Good Whine, Good Partners

Romanian Wine is Well Served by Joint-Ventures

With large expenses of land dedicated to vineyards, with the right soil and the suitable climate for growing row upon row of luscoius grapes, you would expect to find many fine Romanian wines. First time visitors may well be pleasantly surprised by what they uncork. Alexander Grell spoke to the experts about the state of the industry and the wines on offer.

 Vox populi
 “In 1999 will be a good year for wine. It was a little cold early in the season, but that’s all gone”, believes Cătălin Păduraru of wine distributor Vinexpert. Prior to the 1989 revolution, Romanian wine fed primarily the Russian market which asked for sweet, cheap wines. Today, it is sold throughout Europe and the United States. Some foreign companies have come here to produce and distribute wine. “The climate in Romania is similar to France, and there are similar grape varieties, too, “said Cristina Staicu from DVFR (Domeniile Viticole Franco-Române). They produce great wines as Vox Populi, and came to Romania in 1996. “In France there is no room for expantion, so we came here, but looking for similar conditions.” Now, Vox Populi is certainly worth a try. SERVE, a French – Romanian husband and wife team, produces a delightful Vinul Cavalerului. Much of the wine produced by these teams is for the export. DVFR exports 80%, the bottling is done in France for Holland, Belgium and Sweeden.

 
 Technology and Economics
 Both wineries are based in Dealu Mare region, where the foreign companies have brought up-to-date methods of production and storage. One major step has been the use of refrigeration techniques for preserving the wine’s flavour and aroma. “ In 1997 many vineyards gave up the pasteurization of wine, and started to use the refrigeration”, says Păduraru, “and the quality of Romanian wine has improved greatly”. Pesticides and fungicides helped to increase yields, but modern bottling methods are essential as well – some past compliants over the quality of wine were attributed to poor bottling and poor storage. Vineyards with foreign financial input have an advantage over those trying to survive alone or with a limited government support – although, a research station in Dobrogea is producing some excellent wines. Apart from refrigerators and bottling machines, the expenditures include US dollars payments for Portugese corks and Italian capsules (that cover the corks). In an unstable economy this creates problems: only 10% of the million hectoliters are exported, while not many locals afford a bottle of wine. Therefore, any cost increase resulting from the instable currency cannot be passed on the consumer.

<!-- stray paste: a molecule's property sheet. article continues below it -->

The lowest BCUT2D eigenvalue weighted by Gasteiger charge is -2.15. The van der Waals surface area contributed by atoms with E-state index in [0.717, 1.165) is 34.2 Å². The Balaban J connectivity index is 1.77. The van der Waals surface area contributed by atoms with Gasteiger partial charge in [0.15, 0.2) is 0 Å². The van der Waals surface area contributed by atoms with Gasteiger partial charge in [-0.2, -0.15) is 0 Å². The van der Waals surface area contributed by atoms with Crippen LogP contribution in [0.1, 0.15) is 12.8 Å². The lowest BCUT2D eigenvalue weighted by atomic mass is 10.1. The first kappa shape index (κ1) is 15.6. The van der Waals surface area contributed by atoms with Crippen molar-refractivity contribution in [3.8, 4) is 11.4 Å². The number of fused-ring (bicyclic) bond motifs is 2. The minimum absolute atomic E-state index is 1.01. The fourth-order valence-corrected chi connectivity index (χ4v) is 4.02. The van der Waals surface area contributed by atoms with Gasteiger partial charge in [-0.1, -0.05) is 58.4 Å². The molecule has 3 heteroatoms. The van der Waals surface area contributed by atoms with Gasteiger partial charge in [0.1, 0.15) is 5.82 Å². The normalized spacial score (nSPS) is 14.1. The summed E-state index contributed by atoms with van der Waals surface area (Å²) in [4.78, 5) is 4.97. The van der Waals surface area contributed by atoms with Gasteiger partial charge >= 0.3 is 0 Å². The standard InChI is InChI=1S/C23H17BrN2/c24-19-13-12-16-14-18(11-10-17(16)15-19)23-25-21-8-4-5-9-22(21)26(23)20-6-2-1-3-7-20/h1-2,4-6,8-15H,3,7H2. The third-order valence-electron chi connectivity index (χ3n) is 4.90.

Politics play a role
 Another problem is the issue of land ownership. During the communist regime, land was taken over by the state. Since 1989, a proportion has been returned to the former owners, but many have no wish to continue with the costly wine production, meaning the loss of valuable vineyards. Newer rulling only allows land thast was previously used for growing vines to be returned to its previous owners. The winemakers are confused knowing who will own the land, there is no point in developing the long-term strategy essential for wine production. In addition, the large communist vineyards, were all suited in bulk, as required by the Russian market, and much of Romania’s wine is still exported in bulk today.

 But exporting in bulk means little opportunity for making wines with character and style. While vineyards with foreign connections are smaller, enabling quality control, they could also design new labels to create a more appealing product. For those with no international connections, history turned sour. After 1989, Russia started to import wine from the Republic of Moldova, which was cheaper, or from Bulgaria which is also a Slavic country. The Romanians learned about new competitions, as Chile, South Africa and California.